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Marvin minsky: one of the fathers of artificial intelligence

Marvin Minsky (who passed away in 2016) was one of the founding fathers of Artificial Intelligence. Some of his achievements include a Turing Prize (awarded in 1969) include major contributions to AI, cognitive science, mathematics and robotics.

marvin minsky

Marvin Minsky: One of the pioneers of artificial intelligence

Technology review posted a short interview of him in 2015 reflecting on AI research . What I find particularly interesting is when he said that they were used to major breakthroughs every week. Breakthroughs now take a few years. Sometimes we tend to lose ourselves in the enthusiasm of our machine learning’s successes, and forget that we are far from the true vision of creating general artificial intelligence.

Something else that is particularly interesting is how, sometimes, ideas in science run in circles. The start from underground, get mainstream, become overhyped, die off, and then get reborn. I have written, for example, how genetic algorithms are a prime example of this trend.

Marvin Minsky was one of those pioneers who could see beyond his time, but even him had been blinded by the short-term success. he had famously said that “Within a generation … the problem of creating ‘artificial intelligence’ will substantially be solved“. Minsky was not the only one blinded by optimism.  Herbert Simon predicted, in 1957 that computers would beat humans at chess within 10 years. It took 40 before we managed to achieve that.

Herbert Simon

Nobel prize winner Dr. Herbert Simon in his office at Carnegie Mellon University, March 16, 1986. 

It is well known that the over-optimism of the AI community lead to the AI winters. The community overpromised, but underdelivered, making it very difficult to find funding in either academia or the industry. Interestingly enough something similar happened with neural networks in the 90s. Geoff Hinton, one of the pioneers of deep neural networks, came up with the term deep learning, because neural networks fell out of fashion, and became impossible to publish in academic journals.

A unique perspective on artificial intelligence

Irrespective of that, it is important to remember Marvin Minsky’s intellectual legacy not only in terms of his achievements (which include the creation of CSAIL and MIT’s Media Lab), but also for his unique perspective. In his book Society of Mind, Marvin Minsky presented a view of natural intelligence which provided an integrated vision of cognitive science, merging together AI, language and cognitive functions. It is this perspective which can get us beyond the short term success of machine learning and into general artificial intelligence.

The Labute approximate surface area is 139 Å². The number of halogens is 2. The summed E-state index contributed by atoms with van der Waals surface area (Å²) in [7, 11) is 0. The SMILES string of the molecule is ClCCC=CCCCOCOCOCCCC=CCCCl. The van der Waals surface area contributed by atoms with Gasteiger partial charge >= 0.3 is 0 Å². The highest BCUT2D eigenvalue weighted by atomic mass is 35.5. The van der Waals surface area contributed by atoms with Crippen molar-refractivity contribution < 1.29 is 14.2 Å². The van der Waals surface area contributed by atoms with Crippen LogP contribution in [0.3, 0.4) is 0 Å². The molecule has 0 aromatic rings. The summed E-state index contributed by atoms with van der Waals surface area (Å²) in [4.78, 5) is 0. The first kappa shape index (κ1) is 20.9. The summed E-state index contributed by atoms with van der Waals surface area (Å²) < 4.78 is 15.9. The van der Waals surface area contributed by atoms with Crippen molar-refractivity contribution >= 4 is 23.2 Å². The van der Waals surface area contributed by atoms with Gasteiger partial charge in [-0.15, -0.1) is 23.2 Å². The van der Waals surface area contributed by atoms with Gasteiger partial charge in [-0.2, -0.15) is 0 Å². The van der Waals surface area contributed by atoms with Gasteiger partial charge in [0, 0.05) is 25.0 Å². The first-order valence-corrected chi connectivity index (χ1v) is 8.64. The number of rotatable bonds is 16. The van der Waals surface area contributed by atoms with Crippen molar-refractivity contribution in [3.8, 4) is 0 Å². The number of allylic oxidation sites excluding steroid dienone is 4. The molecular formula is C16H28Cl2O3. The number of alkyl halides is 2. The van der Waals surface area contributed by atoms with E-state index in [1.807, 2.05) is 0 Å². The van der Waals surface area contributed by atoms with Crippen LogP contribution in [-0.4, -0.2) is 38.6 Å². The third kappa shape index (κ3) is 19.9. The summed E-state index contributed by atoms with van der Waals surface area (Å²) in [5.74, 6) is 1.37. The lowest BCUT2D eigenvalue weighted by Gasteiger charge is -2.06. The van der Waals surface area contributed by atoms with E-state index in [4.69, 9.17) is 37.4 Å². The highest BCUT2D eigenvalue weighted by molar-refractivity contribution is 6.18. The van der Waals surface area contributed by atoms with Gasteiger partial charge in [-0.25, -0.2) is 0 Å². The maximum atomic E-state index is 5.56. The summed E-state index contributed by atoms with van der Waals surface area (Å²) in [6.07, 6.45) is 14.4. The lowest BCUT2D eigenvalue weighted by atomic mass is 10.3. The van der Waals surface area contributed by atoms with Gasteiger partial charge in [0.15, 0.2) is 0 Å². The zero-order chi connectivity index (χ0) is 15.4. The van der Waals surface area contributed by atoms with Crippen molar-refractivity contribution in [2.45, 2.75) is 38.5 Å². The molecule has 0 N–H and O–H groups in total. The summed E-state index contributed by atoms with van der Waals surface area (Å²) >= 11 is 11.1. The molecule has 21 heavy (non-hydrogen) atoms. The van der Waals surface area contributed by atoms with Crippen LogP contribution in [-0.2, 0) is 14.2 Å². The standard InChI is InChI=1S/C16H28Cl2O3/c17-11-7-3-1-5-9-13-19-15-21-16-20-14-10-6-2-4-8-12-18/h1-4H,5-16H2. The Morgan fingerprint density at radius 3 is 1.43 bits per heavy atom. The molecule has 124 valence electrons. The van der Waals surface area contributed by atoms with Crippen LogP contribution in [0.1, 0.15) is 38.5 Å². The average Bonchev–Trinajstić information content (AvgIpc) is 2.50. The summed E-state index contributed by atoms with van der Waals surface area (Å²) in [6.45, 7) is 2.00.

Marvin Minsky was a true believer in AI, believing in a future in which machines might truly be capable of thought. He believed that AI might eventually offer a way to solve some of humanity’s biggest problems. We are luck to live in times where this vision might actually be achieved. When we see machines that can beat humans in complicated games such as Go, then we know that we are much closer to achieving that goal than ever.

 


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Dr. Stylianos Kampakis is the owner and author of The Data Scientist.

1 Comment

Gary Frank · June 18, 2018 at 5:26 pm

I agree with most of what you said. I obtained a foothold of AI by reading something about Minsky’s work and then surprisingly, reading “What computers still can’t do” by Minsky’s nemesis, Herbert Dreyfus, who died in 2017. We have to remember that Minsky started with just about NOTHING – he was a true pioneer! His cheerful optimism was absolutely necessary because he had no idea how complicated AI is. Who could know? He pushed the envelope by attempting to describe the overall concepts without knowing most of the bits that go into creating workable AI. I think his main contribution was to get the ball rolling.

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